German policy is also very active in China and in India, to make its enterprises gain ground: many of the great urban and railway infrastructures in these countries are awarded to German societies. Data on external trade confirms this tendency: notwithstanding the fact that Germany’s major partners are still countries like France, Italy and Holland, the sales towards China and India have tripled in a decade, while the growth of export towards the European countries is negligible. Germany seems to be increasingly interested in the international sphere rather than in the European one, strengthened by the fact that its actual growth rates seem to confirm that it is the only European country capable of becoming one of the top industrialized countries within fifteen or twenty years.

Nonetheless Germany – and this is the country’s political short-sightedness in this moment – finds itself in a position of weakness in its relationship with these countries, even though it is the economy with the most solid industry in Europe, merely because of its difference in size compared to these continental giants. Moreover, Germans seem to underestimate the support that the European market, in a way shaped on their needs, gives to their economy and to their competitive capacity. It is thanks to European integration that Germany could rebuild its economy after the war to reach its actual level and, in these past few months, it was the very existence of the euro which helped reduce the otherwise heavy consequences of the economic crisis.

Germany’s behaviour, which heavily contributes to the stalemate of the integration process, is thus short-sighted and counter-productive. It is now evident that the EU risks disintegration without real political unity. In this case the Germans would also suffer from serious consequences and their aspirations to become a world economic power would be destined to failure.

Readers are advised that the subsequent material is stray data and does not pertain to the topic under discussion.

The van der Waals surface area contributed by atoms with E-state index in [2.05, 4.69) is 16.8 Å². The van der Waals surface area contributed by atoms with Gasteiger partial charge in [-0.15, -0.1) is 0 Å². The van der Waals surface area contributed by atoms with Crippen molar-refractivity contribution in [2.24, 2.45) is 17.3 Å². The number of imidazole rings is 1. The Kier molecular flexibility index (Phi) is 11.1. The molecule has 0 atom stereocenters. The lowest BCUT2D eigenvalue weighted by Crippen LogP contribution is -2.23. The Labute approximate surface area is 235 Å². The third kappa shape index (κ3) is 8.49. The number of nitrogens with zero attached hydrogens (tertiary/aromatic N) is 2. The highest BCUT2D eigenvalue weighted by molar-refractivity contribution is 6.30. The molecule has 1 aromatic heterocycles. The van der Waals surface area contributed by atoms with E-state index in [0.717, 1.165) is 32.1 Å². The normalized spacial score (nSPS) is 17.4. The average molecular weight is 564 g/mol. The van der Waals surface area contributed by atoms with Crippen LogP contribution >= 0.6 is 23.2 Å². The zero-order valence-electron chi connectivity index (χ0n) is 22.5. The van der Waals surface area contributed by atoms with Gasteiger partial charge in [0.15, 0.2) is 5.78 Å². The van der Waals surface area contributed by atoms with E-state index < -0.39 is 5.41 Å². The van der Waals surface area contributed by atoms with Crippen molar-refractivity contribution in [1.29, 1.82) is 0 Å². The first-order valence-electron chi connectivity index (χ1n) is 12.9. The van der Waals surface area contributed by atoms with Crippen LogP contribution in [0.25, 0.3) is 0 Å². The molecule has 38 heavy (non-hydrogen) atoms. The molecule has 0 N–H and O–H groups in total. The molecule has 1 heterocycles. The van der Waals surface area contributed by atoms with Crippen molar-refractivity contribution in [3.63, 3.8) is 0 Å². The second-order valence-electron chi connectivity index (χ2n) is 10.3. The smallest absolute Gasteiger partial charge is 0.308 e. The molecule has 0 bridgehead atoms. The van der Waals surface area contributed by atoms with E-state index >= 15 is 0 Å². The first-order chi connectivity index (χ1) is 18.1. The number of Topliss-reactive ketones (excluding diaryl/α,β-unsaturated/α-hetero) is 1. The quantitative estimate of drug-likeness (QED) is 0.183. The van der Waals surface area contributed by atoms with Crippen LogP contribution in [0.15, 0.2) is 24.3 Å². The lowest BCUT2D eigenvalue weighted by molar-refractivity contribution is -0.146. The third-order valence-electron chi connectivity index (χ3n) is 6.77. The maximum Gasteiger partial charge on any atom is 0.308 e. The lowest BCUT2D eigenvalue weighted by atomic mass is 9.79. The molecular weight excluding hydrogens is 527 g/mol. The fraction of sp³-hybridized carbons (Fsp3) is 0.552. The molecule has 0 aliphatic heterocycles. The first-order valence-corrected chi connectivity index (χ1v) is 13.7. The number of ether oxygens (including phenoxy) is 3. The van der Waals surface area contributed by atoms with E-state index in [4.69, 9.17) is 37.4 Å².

On the other side France has demonstrated a lack of clear projects regarding European unification in the past years. Rather, the government tends to pursue its own interests, above all in foreign policy, profiting from its force de frappe and from its permanent seat in the UN Security Council.

In particular in the Middle East, France pursues a policy of its own, not always contributing to the pacification and stability of this region. In 2009, a new French military base was inaugurated in Abu Dhabi. Moreover, the defence agreement with the United Arab Emirates was renegotiated: according to the secret clauses of the agreement, France committed to using all military means at its disposal, in order to defend the Arab Emirates if they were attacked; among these, there could be also the atomic weapons, even though they are formally never mentioned in the agreement.